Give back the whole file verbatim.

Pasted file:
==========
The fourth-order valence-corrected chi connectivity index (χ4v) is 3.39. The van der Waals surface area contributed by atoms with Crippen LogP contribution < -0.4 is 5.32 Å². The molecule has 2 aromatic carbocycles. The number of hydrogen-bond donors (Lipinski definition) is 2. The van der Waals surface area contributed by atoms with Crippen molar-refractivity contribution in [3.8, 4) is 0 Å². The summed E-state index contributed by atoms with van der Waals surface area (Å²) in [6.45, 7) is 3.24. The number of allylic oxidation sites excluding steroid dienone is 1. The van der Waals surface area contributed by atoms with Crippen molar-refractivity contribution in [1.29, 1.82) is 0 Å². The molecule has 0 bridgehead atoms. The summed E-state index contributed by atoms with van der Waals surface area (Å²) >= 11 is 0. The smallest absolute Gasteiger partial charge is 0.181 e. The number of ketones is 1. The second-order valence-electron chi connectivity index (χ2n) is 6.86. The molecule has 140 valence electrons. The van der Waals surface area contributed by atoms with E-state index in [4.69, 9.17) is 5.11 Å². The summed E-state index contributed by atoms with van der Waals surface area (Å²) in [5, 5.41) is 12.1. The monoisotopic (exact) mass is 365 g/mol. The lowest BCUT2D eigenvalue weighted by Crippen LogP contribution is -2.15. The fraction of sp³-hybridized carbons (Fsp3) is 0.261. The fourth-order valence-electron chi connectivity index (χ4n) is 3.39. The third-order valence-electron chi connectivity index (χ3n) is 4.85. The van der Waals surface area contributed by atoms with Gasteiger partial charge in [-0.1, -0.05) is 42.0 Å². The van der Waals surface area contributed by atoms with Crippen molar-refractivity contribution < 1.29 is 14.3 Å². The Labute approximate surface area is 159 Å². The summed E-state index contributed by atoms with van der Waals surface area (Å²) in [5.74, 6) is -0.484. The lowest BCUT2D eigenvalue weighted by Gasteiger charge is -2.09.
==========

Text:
The fourth-order valence-corrected chi connectivity index (χ4v) is 3.39. The van der Waals surface area contributed by atoms with Crippen LogP contribution < -0.4 is 5.32 Å². The molecule has 2 aromatic carbocycles. The number of hydrogen-bond donors (Lipinski definition) is 2. The van der Waals surface area contributed by atoms with Crippen molar-refractivity contribution in [3.8, 4) is 0 Å². The summed E-state index contributed by atoms with van der Waals surface area (Å²) in [6.45, 7) is 3.24. The number of allylic oxidation sites excluding steroid dienone is 1. The van der Waals surface area contributed by atoms with Crippen molar-refractivity contribution in [1.29, 1.82) is 0 Å². The molecule has 0 bridgehead atoms. The summed E-state index contributed by atoms with van der Waals surface area (Å²) >= 11 is 0. The smallest absolute Gasteiger partial charge is 0.181 e. The number of ketones is 1. The second-order valence-electron chi connectivity index (χ2n) is 6.86. The molecule has 140 valence electrons. The van der Waals surface area contributed by atoms with E-state index in [4.69, 9.17) is 5.11 Å². The summed E-state index contributed by atoms with van der Waals surface area (Å²) in [5, 5.41) is 12.1. The monoisotopic (exact) mass is 365 g/mol. The lowest BCUT2D eigenvalue weighted by Crippen LogP contribution is -2.15. The fraction of sp³-hybridized carbons (Fsp3) is 0.261. The fourth-order valence-electron chi connectivity index (χ4n) is 3.39. The third-order valence-electron chi connectivity index (χ3n) is 4.85. The van der Waals surface area contributed by atoms with Gasteiger partial charge in [-0.1, -0.05) is 42.0 Å². The van der Waals surface area contributed by atoms with Crippen molar-refractivity contribution < 1.29 is 14.3 Å². The Labute approximate surface area is 159 Å². The summed E-state index contributed by atoms with van der Waals surface area (Å²) in [5.74, 6) is -0.484. The lowest BCUT2D eigenvalue weighted by Gasteiger charge is -2.09.